An American Man Has Died of Coronavirus — Becomes First Non-Chinese Person to Die of the Illness

BEIJING, Feb 8 – A 60-year-old American has died of the new coronavirus, the first confirmed non-Chinese death of the illness, U.S. officials said, as millions of Chinese began returning home after a Lunar New Year break that was extended to try to contain the outbreak.

While the vast majority of cases have been in China, the virus has spread to some two dozen countries abroad, including five British nationals infected in a French ski resort.

The American man died on Thursday in Wuhan, epicenter of the virus outbreak in the central Chinese province of Hubei, a U.S. embassy spokesman said in Beijing on Saturday.

“We offer our sincerest condolences to the family on their loss,” he told Reuters. “Out of the respect for the family’s privacy, we have no further comment.”

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A Japanese man in his sixties and hospitalized with pneumonia in Wuhan, capital of Hubei, also died after suffering symptoms consistent with the new coronavirus, Japan’s foreign ministry said.

China’s Communist Party rulers have sealed off cities, canceled flights and closed factories, a response that has dented the world’s second-biggest economy and had ripple effects globally for financial markets and businesses dependent on China.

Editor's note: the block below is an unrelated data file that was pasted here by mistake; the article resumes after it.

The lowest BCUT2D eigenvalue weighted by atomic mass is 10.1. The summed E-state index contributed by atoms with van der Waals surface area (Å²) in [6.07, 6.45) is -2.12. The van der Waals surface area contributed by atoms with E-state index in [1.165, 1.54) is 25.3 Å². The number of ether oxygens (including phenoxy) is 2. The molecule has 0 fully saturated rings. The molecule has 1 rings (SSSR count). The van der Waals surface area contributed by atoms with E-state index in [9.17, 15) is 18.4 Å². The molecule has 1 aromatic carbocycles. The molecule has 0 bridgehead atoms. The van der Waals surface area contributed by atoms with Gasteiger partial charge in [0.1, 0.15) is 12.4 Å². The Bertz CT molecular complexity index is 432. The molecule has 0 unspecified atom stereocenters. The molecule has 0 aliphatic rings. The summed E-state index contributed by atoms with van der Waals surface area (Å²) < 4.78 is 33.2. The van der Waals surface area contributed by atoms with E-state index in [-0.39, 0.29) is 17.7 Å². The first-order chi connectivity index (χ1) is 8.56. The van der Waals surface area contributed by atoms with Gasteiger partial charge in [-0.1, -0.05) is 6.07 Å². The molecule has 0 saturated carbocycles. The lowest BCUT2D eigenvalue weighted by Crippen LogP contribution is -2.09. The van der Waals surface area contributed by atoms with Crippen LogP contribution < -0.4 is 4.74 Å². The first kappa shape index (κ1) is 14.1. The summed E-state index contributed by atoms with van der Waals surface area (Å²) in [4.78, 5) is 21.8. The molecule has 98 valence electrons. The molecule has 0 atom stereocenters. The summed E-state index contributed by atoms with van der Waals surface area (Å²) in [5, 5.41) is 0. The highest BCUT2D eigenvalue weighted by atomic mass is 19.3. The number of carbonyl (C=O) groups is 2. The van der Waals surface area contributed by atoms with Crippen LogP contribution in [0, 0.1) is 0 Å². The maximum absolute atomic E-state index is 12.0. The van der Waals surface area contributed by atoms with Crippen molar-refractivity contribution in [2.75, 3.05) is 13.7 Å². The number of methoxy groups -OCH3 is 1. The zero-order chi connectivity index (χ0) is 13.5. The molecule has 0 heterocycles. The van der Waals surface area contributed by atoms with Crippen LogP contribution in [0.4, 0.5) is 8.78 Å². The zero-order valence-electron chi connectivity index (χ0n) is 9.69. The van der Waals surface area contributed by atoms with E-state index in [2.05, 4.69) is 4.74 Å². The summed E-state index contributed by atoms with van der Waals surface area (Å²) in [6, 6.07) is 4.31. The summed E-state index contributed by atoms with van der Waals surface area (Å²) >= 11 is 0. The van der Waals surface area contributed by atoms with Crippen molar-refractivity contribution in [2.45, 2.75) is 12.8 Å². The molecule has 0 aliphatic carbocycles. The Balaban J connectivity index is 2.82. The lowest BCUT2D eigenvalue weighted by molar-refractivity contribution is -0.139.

The death toll in mainland China rose to 722 on Saturday, according to authorities, and is expected to pass the 774 deaths recorded globally during the 2002-2003 outbreak of Severe Acute Respiratory Syndrome.

Most of the deaths in China have occurred in and around Wuhan. Across mainland China, the number of cases stood at 31,774 as of Saturday.

The virus has spread to 27 countries and regions, according to a Reuters count based on official reports, infecting more than 330 people. Two deaths have been reported outside mainland China – in Hong Kong and the Philippines. Both victims were Chinese nationals.

The latest patients include five British nationals staying in the same chalet at a ski resort in Haute-Savoie in the Alps, health officials said, raising fears of further infections at a busy period in the ski season.

The five had stayed in the same ski chalet with a person who had been in Singapore. They were not in a serious condition, the officials said.

Tesla factory to reopen

Hidden among the statistics are poignant tales of grief and frustration. Canadian mother Amelia Pan is at home while her two-year-old daughter, Cerena, is running a fever and stranded in Hubei where her father has contracted the virus.

“I am just hanging in there,” Pan said in a Skype interview. “I need to stay strong so I can fight for my family.”

China’s economy will sputter towards normal on Monday, as millions return from the provinces to the big cities after the biggest holiday of the year. The holiday was extended, but many workplaces will remain closed and many white-collar workers will continue to work from home.